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JOURNAL ARTICLE

α-Lipoic acid regulates lipid metabolism through induction of sirtuin 1 (SIRT1) and activation of AMP-activated protein kinase

W-L Chen, C-H Kang, S-G Wang, H-M Lee
Diabetologia 2012, 55 (6): 1824-35
22456698

AIMS/HYPOTHESIS: Sirtuin 1 (SIRT1) is a longevity-associated protein, which regulates energy metabolism and lifespan in response to nutrient deprivation. It has been proposed to be a therapeutic target for obesity and metabolic syndrome. We investigated whether α-lipoic acid (ALA) exerts a lipid-lowering effect through regulation of SIRT1 activation and production in C(2)C(12) myotubes.

METHODS: ALA-stimulated AMP-activated protein kinase (AMPK), acetyl-CoA carboxylase (ACC), adipose triacylglycerol lipase (ATGL) and fatty acid synthase (FAS) production, as well as intracellular triacylglycerol accumulation and fatty acid β-oxidation were analysed in the absence or presence of a SIRT1 inhibitor (nicotinamide), SIRT1 small interfering (si) RNA and an AMPK inhibitor (compound C) in C(2)C(12) myotubes. Mice with streptozotocin/nicotinamide-induced diabetes and db/db mice fed on a high-fat diet were used to study the ALA-mediated lipid-lowering effects in vivo.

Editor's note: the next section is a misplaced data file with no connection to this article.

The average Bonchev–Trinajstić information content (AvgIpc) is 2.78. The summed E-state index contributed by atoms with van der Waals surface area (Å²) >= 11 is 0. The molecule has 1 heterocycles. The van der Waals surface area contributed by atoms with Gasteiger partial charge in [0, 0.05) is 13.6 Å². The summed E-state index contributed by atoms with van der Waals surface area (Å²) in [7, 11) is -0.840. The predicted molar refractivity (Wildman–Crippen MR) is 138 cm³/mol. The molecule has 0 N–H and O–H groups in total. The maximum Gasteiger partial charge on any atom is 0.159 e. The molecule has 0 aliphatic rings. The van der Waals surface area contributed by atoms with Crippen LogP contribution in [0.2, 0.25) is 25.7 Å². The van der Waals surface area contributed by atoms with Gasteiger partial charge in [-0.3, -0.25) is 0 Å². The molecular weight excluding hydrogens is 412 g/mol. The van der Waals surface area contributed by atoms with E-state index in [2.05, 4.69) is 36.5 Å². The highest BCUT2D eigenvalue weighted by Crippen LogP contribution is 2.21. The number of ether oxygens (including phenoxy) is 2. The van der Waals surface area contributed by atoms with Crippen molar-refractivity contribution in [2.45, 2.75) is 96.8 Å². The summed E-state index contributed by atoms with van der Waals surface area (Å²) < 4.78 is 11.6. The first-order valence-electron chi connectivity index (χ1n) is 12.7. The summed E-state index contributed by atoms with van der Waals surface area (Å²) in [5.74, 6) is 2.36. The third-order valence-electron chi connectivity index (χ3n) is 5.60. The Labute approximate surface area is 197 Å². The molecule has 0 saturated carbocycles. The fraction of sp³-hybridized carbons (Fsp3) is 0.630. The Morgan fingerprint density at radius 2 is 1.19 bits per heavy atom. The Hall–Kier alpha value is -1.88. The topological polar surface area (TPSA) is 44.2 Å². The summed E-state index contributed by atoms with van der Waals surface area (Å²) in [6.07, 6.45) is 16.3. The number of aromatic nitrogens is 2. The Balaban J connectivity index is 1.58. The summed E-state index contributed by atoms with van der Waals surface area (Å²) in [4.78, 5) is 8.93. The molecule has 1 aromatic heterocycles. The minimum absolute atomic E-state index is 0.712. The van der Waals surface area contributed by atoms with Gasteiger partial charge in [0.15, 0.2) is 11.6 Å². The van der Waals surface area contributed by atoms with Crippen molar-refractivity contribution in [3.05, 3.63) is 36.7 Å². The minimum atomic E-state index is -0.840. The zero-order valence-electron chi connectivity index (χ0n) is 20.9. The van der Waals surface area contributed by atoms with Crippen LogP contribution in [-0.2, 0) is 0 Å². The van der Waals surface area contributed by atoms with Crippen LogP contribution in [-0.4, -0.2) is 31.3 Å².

RESULTS: ALA increased the NAD(+)/NADH ratio to enhance SIRT1 activity and production in C(2)C(12) myotubes. ALA subsequently increased AMPK and ACC phosphorylation, leading to increased palmitate β-oxidation and decreased intracellular triacylglycerol accumulation in C(2)C(12) myotubes. In cells treated with nicotinamide or transfected with SIRT1 siRNA, ALA-mediated AMPK/ACC phosphorylation, intracellular triacylglycerol accumulation and palmitate β-oxidation were reduced, suggesting that SIRT1 is an upstream regulator of AMPK. ALA increased ATGL and suppressed FAS protein production in C(2)C(12) myotubes. Oral administration of ALA in diabetic mice fed on a high-fat diet and db/db mice dramatically reduced the body weight and visceral fat content.

CONCLUSIONS/INTERPRETATION: ALA activates both SIRT1 and AMPK, which leads to lipid-lowering effects in vitro and in vivo. These findings suggest that ALA may have beneficial effects in the treatment of dyslipidaemia and obesity.

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